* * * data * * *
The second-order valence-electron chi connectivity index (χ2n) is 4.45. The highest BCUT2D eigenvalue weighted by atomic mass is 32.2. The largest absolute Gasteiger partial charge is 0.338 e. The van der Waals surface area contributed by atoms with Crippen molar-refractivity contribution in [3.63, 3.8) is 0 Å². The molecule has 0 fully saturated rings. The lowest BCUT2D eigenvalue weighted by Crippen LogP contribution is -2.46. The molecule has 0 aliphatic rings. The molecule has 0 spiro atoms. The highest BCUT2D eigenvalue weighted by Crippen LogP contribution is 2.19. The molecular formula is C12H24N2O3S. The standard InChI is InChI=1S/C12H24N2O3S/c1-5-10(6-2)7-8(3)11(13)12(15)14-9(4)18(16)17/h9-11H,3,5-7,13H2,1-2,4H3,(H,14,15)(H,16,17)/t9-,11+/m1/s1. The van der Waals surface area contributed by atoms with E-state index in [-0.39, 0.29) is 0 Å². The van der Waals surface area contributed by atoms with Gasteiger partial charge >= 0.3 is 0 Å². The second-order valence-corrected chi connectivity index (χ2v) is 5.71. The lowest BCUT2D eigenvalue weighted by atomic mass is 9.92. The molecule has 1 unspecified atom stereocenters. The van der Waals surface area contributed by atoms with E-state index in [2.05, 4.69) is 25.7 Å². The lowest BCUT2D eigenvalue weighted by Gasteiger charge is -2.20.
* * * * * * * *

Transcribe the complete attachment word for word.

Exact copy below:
The second-order valence-electron chi connectivity index (χ2n) is 4.45. The highest BCUT2D eigenvalue weighted by atomic mass is 32.2. The largest absolute Gasteiger partial charge is 0.338 e. The van der Waals surface area contributed by atoms with Crippen molar-refractivity contribution in [3.63, 3.8) is 0 Å². The molecule has 0 fully saturated rings. The lowest BCUT2D eigenvalue weighted by Crippen LogP contribution is -2.46. The molecule has 0 aliphatic rings. The molecule has 0 spiro atoms. The highest BCUT2D eigenvalue weighted by Crippen LogP contribution is 2.19. The molecular formula is C12H24N2O3S. The standard InChI is InChI=1S/C12H24N2O3S/c1-5-10(6-2)7-8(3)11(13)12(15)14-9(4)18(16)17/h9-11H,3,5-7,13H2,1-2,4H3,(H,14,15)(H,16,17)/t9-,11+/m1/s1. The van der Waals surface area contributed by atoms with E-state index in [-0.39, 0.29) is 0 Å². The van der Waals surface area contributed by atoms with Gasteiger partial charge >= 0.3 is 0 Å². The second-order valence-corrected chi connectivity index (χ2v) is 5.71. The lowest BCUT2D eigenvalue weighted by atomic mass is 9.92. The molecule has 1 unspecified atom stereocenters. The van der Waals surface area contributed by atoms with E-state index in [2.05, 4.69) is 25.7 Å². The lowest BCUT2D eigenvalue weighted by Gasteiger charge is -2.20.